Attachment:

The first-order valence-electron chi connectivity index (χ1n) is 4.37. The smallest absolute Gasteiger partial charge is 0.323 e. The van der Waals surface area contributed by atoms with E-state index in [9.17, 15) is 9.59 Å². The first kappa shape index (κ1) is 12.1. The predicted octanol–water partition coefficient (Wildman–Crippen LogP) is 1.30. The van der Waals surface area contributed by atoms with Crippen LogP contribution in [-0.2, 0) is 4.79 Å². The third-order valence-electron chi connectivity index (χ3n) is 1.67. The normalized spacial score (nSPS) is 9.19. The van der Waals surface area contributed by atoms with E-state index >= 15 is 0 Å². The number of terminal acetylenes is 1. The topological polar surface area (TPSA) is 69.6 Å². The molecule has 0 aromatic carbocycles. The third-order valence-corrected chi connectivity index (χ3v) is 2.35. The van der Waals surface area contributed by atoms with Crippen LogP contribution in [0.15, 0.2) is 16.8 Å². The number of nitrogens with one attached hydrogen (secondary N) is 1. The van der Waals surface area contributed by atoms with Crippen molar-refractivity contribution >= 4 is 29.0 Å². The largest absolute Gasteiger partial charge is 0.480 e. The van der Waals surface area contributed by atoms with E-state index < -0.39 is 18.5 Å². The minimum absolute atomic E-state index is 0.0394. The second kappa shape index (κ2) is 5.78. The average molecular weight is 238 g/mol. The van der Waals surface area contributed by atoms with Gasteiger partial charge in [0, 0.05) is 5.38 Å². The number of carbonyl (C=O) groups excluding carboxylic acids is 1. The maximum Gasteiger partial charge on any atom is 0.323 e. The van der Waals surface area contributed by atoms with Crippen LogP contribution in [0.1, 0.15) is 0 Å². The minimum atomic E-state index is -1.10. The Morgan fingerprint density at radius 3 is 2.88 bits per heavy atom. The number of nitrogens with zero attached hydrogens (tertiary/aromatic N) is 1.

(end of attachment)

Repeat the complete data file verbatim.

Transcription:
The first-order valence-electron chi connectivity index (χ1n) is 4.37. The smallest absolute Gasteiger partial charge is 0.323 e. The van der Waals surface area contributed by atoms with E-state index in [9.17, 15) is 9.59 Å². The first kappa shape index (κ1) is 12.1. The predicted octanol–water partition coefficient (Wildman–Crippen LogP) is 1.30. The van der Waals surface area contributed by atoms with Crippen LogP contribution in [-0.2, 0) is 4.79 Å². The third-order valence-electron chi connectivity index (χ3n) is 1.67. The normalized spacial score (nSPS) is 9.19. The van der Waals surface area contributed by atoms with E-state index >= 15 is 0 Å². The number of terminal acetylenes is 1. The topological polar surface area (TPSA) is 69.6 Å². The molecule has 0 aromatic carbocycles. The third-order valence-corrected chi connectivity index (χ3v) is 2.35. The van der Waals surface area contributed by atoms with Crippen LogP contribution in [0.15, 0.2) is 16.8 Å². The number of nitrogens with one attached hydrogen (secondary N) is 1. The van der Waals surface area contributed by atoms with Crippen molar-refractivity contribution >= 4 is 29.0 Å². The largest absolute Gasteiger partial charge is 0.480 e. The van der Waals surface area contributed by atoms with E-state index < -0.39 is 18.5 Å². The minimum absolute atomic E-state index is 0.0394. The second kappa shape index (κ2) is 5.78. The average molecular weight is 238 g/mol. The van der Waals surface area contributed by atoms with Gasteiger partial charge in [0, 0.05) is 5.38 Å². The number of carbonyl (C=O) groups excluding carboxylic acids is 1. The maximum Gasteiger partial charge on any atom is 0.323 e. The van der Waals surface area contributed by atoms with Crippen LogP contribution in [0.1, 0.15) is 0 Å². The minimum atomic E-state index is -1.10. The Morgan fingerprint density at radius 3 is 2.88 bits per heavy atom. The number of nitrogens with zero attached hydrogens (tertiary/aromatic N) is 1.